“Good morning and welcome to the Ravensdale Retreat Natural Area,” Mike Brathovde said in a cheery voice, opening a tour of the 143-acre public park with restored streams and managed trails that wind past moss-draped Douglas firs, patches of meadows and a sea of ferns.
As volunteer trail and park ambassadors since 2012, Brathovde and his wife Donna, who live on an adjacent property, serve as the eyes and ears of the park for the county. On a recent winter morning tour, they shared the history and topography of the park near Maple Valley with King County Executive Dow Constantine and his staff.
The Brathovdes’ stewardship and the county’s restoration efforts throughout the park serve as examples of what local forest management could look like for decades to come. A third of the county’s forests are in the hands of private landowners, and those partnerships are integral to the long-term health of local forests, King County’s forestry staff says.
A 30-year forest plan released Tuesday by the King County Department of Natural Resources and Parks aims to mitigate climate change, improve forest health, increase the tree canopy in unincorporated cities, improve public access to forests, enhance salmon habitat, improve water quality and supply, and support a sustainable timber industry. Along with forest landowners, the plan relies on nonprofits, and tribal, state and federal government resources.
In 2002, the Brathovdes enrolled in King County’s public benefit rating system, a program that reduces property taxes for private landowners to preserve open spaces, which the couple used to improve the land around Rock Creek.
“It’s really rushy and natural now,” Mike Brathovde said with a slight laugh that flowed into the sound of the rushing creek below. He described it as “the highest quality remaining salmon habitat in the entire lower Cedar River-Lake Washington system.”
The Brathovdes’ 45-year history in the area is so intertwined with the park that their lives and volunteer work seem indistinguishable: When the creek dries up in hot summer months, for example, the family fishes for salmon that gather in a small pool and they dump them into the creek later.
Implementation of the county’s decades–long forest plan will begin with pilot projects later this year. It will be revisited every five years to analyze progress and review goals. The current version of the plan does not include a projected price tag.
About two years ago, King County staff hosted workshops and events for small forest landowners and cities to solicit community input for the 30-year blueprint. The plan came on the heels of a 2015 strategic climate action plan. They synthesized the information into the seven goals outlined in the plan and devised strategies to meet them.
On the day of the late February tour for Constantine and his staff, Paul Fischer, a county forester, described how invasive blackberries would be removed from the land surrounding the creek to help enhance salmon habitat and improve water quality, as outlined in the 30-year goal.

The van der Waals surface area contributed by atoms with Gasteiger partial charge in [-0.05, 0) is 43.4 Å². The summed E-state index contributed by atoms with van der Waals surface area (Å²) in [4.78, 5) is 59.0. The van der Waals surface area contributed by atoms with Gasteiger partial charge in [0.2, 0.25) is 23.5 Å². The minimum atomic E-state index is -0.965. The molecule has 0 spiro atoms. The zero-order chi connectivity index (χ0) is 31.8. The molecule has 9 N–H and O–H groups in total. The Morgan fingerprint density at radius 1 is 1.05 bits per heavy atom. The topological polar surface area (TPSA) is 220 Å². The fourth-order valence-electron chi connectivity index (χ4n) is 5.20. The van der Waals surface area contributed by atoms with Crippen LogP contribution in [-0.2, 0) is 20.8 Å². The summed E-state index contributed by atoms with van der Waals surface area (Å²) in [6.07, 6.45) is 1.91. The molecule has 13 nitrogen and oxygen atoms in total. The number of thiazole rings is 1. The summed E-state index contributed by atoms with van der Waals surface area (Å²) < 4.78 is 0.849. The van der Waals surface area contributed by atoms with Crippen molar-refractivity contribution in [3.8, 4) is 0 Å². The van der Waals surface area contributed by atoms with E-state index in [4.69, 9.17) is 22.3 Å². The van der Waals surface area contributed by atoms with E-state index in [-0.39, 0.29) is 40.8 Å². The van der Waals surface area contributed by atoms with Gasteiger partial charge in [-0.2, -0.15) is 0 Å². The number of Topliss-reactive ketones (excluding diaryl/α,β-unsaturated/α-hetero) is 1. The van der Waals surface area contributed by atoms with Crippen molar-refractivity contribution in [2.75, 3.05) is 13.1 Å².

“These blackberries are marching through the forest here,” Constantine said.
“Yeah, it’s pretty scary, it’s impenetrable,” Fischer said. The blackberries are known to crawl up trees and deprive them of air and sunlight.
During next year’s planting season, contractors will replant the area with native conifer trees and shrubs that can withstand the area’s wettest months. Revenue from the sale of trees harvested because of root rot will be filtered back into funding the area’s restoration.
Researchers anticipate that climate change will affect forests in a number of ways, including bigger winter floods and less snowpack. Drier and hotter summers that increase the likelihood of droughts and wildfires also are expected.
The county plans to shepherd forests that are able to adapt to and recover from the changes, by planting trees of the same species as those found in the area, and which need minimal human maintenance to thrive. In order to reach that goal, the county will rely on predictions from researchers and the results of studies to determine which trees are more climate-resilient.
Natural resource professionals in the Pacific Northwest have formed a group, the Forest Adaptation Network, which plans to document the success of seedlings grown throughout the region.
“It’s really putting the right tree in the right spot,” Fischer said. “A tree that’s happy right here right now, the conditions might change in 30 or 50 years with climate change so that it’s not going to do well.”
For instance, alder trees are short-lived and degrade within about 60 years, so the county plans to harvest the trees and use that funding to plant other trees.
“We have a short-term carbon loss, but overall we have a carbon gain,” Kathleen Farley Wolf, project manager for King County Forestry Program said. “Ultimately we’re making these forests more resilient.”
Land conservation goes beyond stopping development. Under the plan, the county plans to increase access to green spaces for historically underserved communities.
“We have some parks that are green, but they’re covered in blackberry, their trees are falling down and there’s a lot that we can be doing to bring those up to a higher quality for recreation or public use,” Fischer said.
The plan will also intertwine with preexisting initiatives such as the Land Conservation Initiative to identify areas where people don’t have safe access to green spaces, and to acquire land in the areas and bring the forests to them.
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